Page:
Like a fighter taking a bout on short notice, you can’t expect a writer forced into an assignment to be on his very best. Short training camp, meet less time to flesh out an idea or, you know, think of an actual basketball idea anybody cares about.
Instead of diving into anything basketball related, we’re instead going to talk about something of equal importance: pizza.
It’s no secret that a lot of people hate the current set-up between the Toronto Raptors and Pizza Pizza, whereby if the team wins and scores 100 points, fans can take their ticket to a “traditional” Pizza Pizza location the next day and redeem it for a free slice of pepperoni or cheese pizza.
I should really just say “who cares” or “get over it” or anything else the homie Eric Koreen said on the most recent Talking Raptors podcast, but I can’t do that.
And here’s why: anything that takes one of the most wonderful things on planet Earth – in this case, pizza – and makes it in any way a bad thing needs to be stopped. This is like turning unicorns into child-impaling death machines or having Phil Kessel suit up for the Montreal Canadiens (I’d say Team USA but, well, you know).
Pizza is normally such a glorious part of life that one lucky man has eaten nothing but pizza for 25 years. Seriously. Dude’s a hero. If this guy knew that here in Toronto, pizza was causing pain and annoyance, he’d probably be very upset. So would some other heroes.
If you’re unfamiliar, here are some of the issues with the current setup:
*Pizza Pizza is not the preferred brand of pizza for many pizza lovers. Okay, this has nothing to do with the setup, but it’s unfortunate that they’re the official pizza provider of the Raptors and the ones who give out the free slices. True story: their pizza is so mediocre that following the Raptors Republic Winter War tournament, I took a stack of free slice coupons that they donated to work and it took three days for someone to use one, and Pizza Pizza is literally right next door to us.
*Under the old system, it could reward fans in a loss, leading fans to cheer the team while losing if they hit 100 points. Some still seem to think this is the case, but it’s not.
*Stan Van Gundy doesn’t like it, and SVG knows best.
*Here’s the major reason though: It incentivizes fans, many of whom in the live audience can often appear…let’s say uninitiated, to be nice, to cheer for the wrong things. Now that pizza only comes only in a win, this is less of an issue, but you still have scenarios like on Jan. 29 when the Raptors scored 98 points in a win against the Orlando Magic but the crowd groaned as the clock expired, rather than cheer a 15-point win. Ditto for the 98-91 win on Feb. 21 against Cleveland.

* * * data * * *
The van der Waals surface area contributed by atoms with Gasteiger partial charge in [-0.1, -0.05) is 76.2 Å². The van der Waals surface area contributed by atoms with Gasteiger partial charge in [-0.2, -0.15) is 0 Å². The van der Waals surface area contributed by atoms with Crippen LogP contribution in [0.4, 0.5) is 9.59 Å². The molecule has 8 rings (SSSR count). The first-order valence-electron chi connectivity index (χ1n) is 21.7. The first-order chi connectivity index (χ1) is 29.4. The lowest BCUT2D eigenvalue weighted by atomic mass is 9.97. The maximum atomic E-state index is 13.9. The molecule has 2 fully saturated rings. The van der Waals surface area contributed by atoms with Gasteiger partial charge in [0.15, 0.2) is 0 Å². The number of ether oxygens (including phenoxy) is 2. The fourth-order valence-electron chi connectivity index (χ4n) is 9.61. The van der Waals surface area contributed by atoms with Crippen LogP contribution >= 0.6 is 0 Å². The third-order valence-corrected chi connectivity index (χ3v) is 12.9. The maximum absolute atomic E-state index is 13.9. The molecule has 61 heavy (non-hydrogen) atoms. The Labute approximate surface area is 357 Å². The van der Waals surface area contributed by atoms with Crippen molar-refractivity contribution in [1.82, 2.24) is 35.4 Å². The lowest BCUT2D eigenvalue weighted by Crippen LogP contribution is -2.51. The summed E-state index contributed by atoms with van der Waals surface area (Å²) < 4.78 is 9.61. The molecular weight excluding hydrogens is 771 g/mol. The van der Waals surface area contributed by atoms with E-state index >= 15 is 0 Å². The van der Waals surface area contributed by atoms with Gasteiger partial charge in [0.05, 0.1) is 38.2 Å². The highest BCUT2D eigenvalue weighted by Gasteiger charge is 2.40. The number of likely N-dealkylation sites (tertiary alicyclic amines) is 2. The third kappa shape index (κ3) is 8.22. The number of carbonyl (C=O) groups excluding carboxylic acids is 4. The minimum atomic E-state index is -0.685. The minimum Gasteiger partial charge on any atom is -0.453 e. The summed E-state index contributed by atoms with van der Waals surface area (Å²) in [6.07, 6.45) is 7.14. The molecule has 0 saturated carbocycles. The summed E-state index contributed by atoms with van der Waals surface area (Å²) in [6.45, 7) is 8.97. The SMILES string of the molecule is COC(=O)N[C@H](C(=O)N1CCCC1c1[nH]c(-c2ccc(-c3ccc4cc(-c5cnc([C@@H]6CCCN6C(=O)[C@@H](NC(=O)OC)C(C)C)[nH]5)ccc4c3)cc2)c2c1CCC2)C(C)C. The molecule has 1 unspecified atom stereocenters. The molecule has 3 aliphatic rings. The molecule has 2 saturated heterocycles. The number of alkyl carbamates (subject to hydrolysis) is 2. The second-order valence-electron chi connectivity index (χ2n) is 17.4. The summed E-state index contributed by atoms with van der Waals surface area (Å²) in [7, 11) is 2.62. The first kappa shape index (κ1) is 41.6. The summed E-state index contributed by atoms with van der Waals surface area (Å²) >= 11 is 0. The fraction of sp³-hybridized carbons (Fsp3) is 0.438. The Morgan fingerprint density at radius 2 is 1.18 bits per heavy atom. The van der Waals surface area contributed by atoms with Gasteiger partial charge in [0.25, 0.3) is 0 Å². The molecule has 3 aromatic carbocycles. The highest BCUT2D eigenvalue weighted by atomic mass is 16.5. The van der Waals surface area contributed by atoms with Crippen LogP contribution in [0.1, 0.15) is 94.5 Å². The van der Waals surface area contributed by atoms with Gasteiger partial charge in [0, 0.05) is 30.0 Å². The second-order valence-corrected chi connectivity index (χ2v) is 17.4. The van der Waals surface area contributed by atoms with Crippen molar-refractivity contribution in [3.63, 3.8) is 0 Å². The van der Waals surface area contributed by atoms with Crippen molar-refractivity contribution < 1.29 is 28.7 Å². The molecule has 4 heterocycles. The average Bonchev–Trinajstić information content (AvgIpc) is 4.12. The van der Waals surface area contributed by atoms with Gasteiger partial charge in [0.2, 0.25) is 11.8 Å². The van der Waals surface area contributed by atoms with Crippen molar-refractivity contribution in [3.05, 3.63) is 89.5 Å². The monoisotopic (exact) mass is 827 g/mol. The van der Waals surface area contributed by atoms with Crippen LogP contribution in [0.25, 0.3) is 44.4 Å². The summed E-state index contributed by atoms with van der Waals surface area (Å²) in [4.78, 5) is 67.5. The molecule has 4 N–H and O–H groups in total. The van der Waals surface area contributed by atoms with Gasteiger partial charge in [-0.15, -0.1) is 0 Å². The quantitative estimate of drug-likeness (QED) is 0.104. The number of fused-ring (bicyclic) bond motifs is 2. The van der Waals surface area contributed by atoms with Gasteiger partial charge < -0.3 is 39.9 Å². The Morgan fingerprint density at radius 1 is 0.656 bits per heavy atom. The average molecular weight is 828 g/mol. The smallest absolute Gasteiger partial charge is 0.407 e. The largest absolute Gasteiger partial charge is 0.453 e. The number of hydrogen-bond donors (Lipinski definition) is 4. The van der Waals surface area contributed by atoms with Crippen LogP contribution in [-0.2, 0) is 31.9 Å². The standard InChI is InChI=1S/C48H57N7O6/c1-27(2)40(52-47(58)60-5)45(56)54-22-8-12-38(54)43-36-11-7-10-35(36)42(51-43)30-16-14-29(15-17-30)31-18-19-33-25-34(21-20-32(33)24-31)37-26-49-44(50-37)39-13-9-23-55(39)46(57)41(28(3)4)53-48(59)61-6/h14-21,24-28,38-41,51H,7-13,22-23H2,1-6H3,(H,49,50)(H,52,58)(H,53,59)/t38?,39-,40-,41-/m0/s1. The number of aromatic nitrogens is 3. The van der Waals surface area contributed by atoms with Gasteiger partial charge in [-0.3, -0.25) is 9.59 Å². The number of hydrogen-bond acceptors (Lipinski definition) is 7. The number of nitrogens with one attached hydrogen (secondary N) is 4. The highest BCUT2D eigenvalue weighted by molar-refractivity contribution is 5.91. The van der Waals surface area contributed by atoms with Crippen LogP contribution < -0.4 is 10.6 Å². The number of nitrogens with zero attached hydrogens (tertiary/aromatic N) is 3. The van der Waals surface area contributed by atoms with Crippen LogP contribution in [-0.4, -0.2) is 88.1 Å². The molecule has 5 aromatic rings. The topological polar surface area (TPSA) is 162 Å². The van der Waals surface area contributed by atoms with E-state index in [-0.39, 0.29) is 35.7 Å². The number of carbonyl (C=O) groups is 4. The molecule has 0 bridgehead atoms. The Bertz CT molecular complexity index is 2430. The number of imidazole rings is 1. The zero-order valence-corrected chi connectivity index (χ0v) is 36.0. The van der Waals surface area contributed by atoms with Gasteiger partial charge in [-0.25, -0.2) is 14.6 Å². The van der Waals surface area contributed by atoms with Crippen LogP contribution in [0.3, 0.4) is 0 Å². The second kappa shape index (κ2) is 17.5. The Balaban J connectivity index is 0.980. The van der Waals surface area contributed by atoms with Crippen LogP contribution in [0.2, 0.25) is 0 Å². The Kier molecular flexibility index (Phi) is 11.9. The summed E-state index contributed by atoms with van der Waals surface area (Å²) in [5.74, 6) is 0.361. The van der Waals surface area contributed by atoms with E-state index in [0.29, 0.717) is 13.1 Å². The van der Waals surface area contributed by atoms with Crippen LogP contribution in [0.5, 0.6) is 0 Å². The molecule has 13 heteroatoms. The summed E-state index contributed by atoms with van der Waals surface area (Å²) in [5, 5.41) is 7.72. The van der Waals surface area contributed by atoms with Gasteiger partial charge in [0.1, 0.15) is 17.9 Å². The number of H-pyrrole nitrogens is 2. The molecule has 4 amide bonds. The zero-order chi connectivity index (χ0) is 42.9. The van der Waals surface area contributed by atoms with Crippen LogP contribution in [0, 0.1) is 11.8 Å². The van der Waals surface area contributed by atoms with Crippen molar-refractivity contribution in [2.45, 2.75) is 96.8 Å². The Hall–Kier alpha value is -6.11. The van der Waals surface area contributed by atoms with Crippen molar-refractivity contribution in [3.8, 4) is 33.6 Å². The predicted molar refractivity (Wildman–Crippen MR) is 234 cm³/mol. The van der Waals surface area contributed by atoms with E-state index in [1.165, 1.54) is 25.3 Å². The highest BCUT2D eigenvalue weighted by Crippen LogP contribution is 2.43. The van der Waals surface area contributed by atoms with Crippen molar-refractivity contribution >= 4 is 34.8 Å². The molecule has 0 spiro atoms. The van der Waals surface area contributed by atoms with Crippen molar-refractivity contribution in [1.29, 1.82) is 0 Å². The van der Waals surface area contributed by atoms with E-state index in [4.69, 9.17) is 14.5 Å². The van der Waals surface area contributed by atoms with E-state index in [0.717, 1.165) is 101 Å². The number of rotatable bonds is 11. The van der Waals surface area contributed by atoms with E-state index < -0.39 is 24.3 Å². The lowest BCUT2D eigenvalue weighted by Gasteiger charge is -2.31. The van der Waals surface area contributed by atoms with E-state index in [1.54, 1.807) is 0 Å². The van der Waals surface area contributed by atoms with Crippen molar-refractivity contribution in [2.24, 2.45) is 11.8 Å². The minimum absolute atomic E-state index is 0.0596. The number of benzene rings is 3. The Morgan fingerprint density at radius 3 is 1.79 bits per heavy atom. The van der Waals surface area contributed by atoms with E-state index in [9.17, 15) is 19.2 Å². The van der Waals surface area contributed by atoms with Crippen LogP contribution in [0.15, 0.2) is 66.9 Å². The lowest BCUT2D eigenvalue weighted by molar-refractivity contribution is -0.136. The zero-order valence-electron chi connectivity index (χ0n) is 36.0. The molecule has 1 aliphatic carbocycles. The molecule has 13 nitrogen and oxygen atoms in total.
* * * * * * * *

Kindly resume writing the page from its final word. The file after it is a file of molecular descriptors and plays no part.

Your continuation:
So what should the Raptors and Pizza Pizza do?
Well, there are a few options: give out pizza for 100 points scored, give out pizza for a win, give out pizza for a win with 100 points scored, give out pizza for keeping the opponent under 100 points, give out pizza for keeping the opponent under 100 points in a win, change the pizza provider to somewhere much better, or just give me free pizza all the time, whenever I desire.
Each has it’s own issues. I’ve heard the defense thing suggested before, but here’s the core issue with that: as much as it might make hardcore fans roll their eyes, the team no doubt likes the crowd exploding for the 100th point. It comes across well on the broadcast and makes the ACC seem louder in general. It’s stupid, but in their eyes, any noise is good noise, I’m sure. Rewarding defense would take away that moment each game, save for perhaps a cheer at the buzzer that was coming anyway.
There’s also the financial component – giving out pizza just for wins is crazy, right?
Maybe not. Because I am the nerdiest of all nerds (shout out to Sloan), I pulled some data and made some assumptions to compare the cost of different promotions.
The table below shows the five-year cost associated with different “pizza thresholds,” using the assumption that giving away a slice of pizza costs Pizza Pizza $1. Over the past five seasons, the Raptors have averaged 17,473 fans for home games, so we use that as the attendance figure for every game, and we plug in four different “redemption rates” (the percentage of people who actually get their free slice – I’d guess this is probably below 25 percent but it wouldn’t make for much of an exercise using tiny numbers). Anyway, here goes:
|Claim %/Method||100Pts||W, 100Pts||Win||D 100Pts||W, D 100Pts|
In reality, these probably overstate the actual costs – the Raptors are more likely to lose against good teams, which draw bigger crowds, and win against bad teams, which draw smaller crowds. But you get the idea.
The cost of the different style ranges from $240K to $441K with a 25 percent redemption rate, a not insignificant 84 percent swing.
If you’re curious, here’s how often in the past five seasons each outcome has occurred (they’ve had 183 home games in total):
100 points scored: 82
Win with 100 points scored: 55
Limit opponent to 100 points scored: 101
Win, limiting opponents to 100 points scored: 70
It sure seems as if Pizza Pizza has chosen the “cheap” option here, opting for the giveaway that costs them the least. Maybe that’s the actual reason they changed the format this season, maybe it was because they didn’t want people cheering in a loss. Never forget that C.R.E.A.M., though.
So, if you want Pizza Pizza to reward wins, you’re looking at a 65 percent uptick in the cost of their current sponsorship.
Of course, there’s one other relevant number:
That was Pizza Pizza’s reported sales revenue for 2012, the latest data I could find (although it includes whatever the hell Pizza 73 is).
It now seems pretty silly to quibble over what amounts to about $4,500 for an additional giveaway, if it gets people to stop complaining about a promotion that your brand is associated with. So just give away a slice for a win.